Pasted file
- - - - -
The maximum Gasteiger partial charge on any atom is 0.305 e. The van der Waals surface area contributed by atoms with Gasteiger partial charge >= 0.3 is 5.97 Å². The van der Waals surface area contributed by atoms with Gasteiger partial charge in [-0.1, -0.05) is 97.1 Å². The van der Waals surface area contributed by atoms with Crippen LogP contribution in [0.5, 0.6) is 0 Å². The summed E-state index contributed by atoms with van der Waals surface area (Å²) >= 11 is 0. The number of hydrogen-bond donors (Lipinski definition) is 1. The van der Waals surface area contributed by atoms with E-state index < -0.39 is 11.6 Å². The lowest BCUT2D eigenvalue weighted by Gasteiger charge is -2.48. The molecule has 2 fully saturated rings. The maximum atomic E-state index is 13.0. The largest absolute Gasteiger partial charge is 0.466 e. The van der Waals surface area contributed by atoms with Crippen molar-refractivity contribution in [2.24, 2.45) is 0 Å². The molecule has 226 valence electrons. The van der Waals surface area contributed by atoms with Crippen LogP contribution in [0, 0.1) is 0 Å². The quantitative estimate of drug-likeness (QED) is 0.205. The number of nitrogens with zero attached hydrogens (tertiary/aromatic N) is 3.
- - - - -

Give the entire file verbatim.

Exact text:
The maximum Gasteiger partial charge on any atom is 0.305 e. The van der Waals surface area contributed by atoms with Gasteiger partial charge >= 0.3 is 5.97 Å². The van der Waals surface area contributed by atoms with Gasteiger partial charge in [-0.1, -0.05) is 97.1 Å². The van der Waals surface area contributed by atoms with Crippen LogP contribution in [0.5, 0.6) is 0 Å². The summed E-state index contributed by atoms with van der Waals surface area (Å²) >= 11 is 0. The number of hydrogen-bond donors (Lipinski definition) is 1. The van der Waals surface area contributed by atoms with E-state index < -0.39 is 11.6 Å². The lowest BCUT2D eigenvalue weighted by Gasteiger charge is -2.48. The molecule has 2 fully saturated rings. The maximum atomic E-state index is 13.0. The largest absolute Gasteiger partial charge is 0.466 e. The van der Waals surface area contributed by atoms with Crippen molar-refractivity contribution in [2.24, 2.45) is 0 Å². The molecule has 226 valence electrons. The van der Waals surface area contributed by atoms with Crippen LogP contribution in [0, 0.1) is 0 Å². The quantitative estimate of drug-likeness (QED) is 0.205. The number of nitrogens with zero attached hydrogens (tertiary/aromatic N) is 3.